When the floor is stained, marked or damaged, sanding is required to remove the old layers of dirt and sealant. For the best sanding job, engage a professional firm. If you wish to DIY by hiring a floor and edging sander, you need to be aware of several points:
* the machine is heavy and powerful. Practise on a small hidden away area first before embarking on the whole room.
* be prepared for noise – and the spread of dust.
* allow plenty of time. A medium sized room can be completed in a weekend. It can be a fiddly job with some hands and knees work.
* inform your neighbours – and only work during the day.
A floor that has been stained may require considerable sanding as the stain varies in its penetration of the timber. Has the floor been sanded before? Three sandings are the maximum before the boards become too thin..
One: Clear the room of as much furniture as you can.
Remove any carpet and underlay, with all tacks and staples. Use a nail punch to hammer back any producing nails a good 3mm below the floorboard surface.
Two: If the floor has been sanded before, it probably doesn’t need levelling. Fill the nail holes with a matching timber filler. Floors having their first sanding should have their nail holes filled after an initial coarse sanding.
Three: Seal internal doors and windows with wide masking tape to protect against dust.
Four: Start with a medium grade paper in the large sander. Align the machine diagonally across the floor and start it with the drum raised. When it reaches full speed, start moving, then lower the drum to begin sanding.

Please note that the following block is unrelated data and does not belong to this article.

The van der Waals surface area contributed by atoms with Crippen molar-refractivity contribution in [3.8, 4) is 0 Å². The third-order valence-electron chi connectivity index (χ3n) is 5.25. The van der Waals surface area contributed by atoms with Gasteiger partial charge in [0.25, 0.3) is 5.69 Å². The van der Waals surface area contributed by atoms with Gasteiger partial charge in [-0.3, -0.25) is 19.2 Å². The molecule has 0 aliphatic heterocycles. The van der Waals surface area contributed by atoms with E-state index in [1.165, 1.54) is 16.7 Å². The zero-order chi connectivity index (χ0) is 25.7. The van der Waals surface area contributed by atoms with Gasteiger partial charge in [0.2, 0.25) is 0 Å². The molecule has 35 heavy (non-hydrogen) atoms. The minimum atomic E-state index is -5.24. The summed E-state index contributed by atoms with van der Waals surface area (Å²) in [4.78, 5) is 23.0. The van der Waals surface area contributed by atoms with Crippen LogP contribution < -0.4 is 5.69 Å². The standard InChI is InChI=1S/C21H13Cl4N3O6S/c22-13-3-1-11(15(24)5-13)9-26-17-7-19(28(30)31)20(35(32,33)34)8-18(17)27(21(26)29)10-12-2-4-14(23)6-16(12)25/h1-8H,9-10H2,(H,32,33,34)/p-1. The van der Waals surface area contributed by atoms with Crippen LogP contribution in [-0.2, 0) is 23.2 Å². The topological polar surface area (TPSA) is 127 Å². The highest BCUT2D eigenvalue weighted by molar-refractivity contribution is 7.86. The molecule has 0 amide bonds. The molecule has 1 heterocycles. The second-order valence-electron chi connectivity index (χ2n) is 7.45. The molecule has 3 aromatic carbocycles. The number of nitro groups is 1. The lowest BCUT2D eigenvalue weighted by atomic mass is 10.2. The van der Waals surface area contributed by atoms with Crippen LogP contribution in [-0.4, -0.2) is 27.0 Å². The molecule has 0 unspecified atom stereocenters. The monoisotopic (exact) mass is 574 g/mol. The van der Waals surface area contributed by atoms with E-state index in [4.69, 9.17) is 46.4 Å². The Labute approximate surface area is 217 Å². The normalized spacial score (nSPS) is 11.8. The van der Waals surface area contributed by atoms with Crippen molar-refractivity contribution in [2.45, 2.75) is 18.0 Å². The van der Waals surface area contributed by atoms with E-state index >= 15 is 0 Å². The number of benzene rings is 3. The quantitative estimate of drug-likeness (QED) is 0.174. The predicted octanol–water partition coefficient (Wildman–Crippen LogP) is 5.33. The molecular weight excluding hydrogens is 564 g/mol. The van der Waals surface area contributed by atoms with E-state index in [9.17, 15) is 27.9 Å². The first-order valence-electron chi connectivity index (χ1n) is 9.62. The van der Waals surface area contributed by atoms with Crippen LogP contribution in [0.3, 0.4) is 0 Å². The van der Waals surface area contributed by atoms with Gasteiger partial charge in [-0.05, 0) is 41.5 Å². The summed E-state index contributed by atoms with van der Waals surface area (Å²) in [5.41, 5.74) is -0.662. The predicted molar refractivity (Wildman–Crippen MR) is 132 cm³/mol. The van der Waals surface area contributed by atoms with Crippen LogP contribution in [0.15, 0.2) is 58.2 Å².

Keep moving, and when you reach a wall, lift the drum before stopping. On the return, overlap slightly on the sanded strip.
Watch that drum! Never let it rest on the floor while the machine is on, unless you want a depression in the boards.
Five: With the diagonal sanding done, vacuum – and sand again along the floorboards in the direction of the grain. Sand just sufficient to remove the old layers of sealant.
Six: Use the smaller edging sander to work up against the skirting. Sand down to the same level as the large machine, and keep the machine moving.
This will still not get into corners, so use a scraper along the grain to remove the dirt and sealant until the timber is at the level of the rest of floor. You may also need to perform sanding by hand in awkward areas.
Seven: Give the floor, including edges, a final sand with a fine paper, then sweep up the dust and discard. Allow any dust in the air to settle, then vacuum the floor thoroughly.
Eight: Apply stain if you wish to change the colour of the floor.
Nine: Apply the first coat of the sealant, according to the manufacturer’s instructions. Start by brushing around the edges. And then use a roller with an extension handle fitted to the frame.
Ten: Once the first coat is dry, apply as many coats as recommended, making sure each one has dried.
The floor will be suitable for light traffic the next day, and normal traffic after about a week. Move the furniture back when the surface is fully dry in two to three days.
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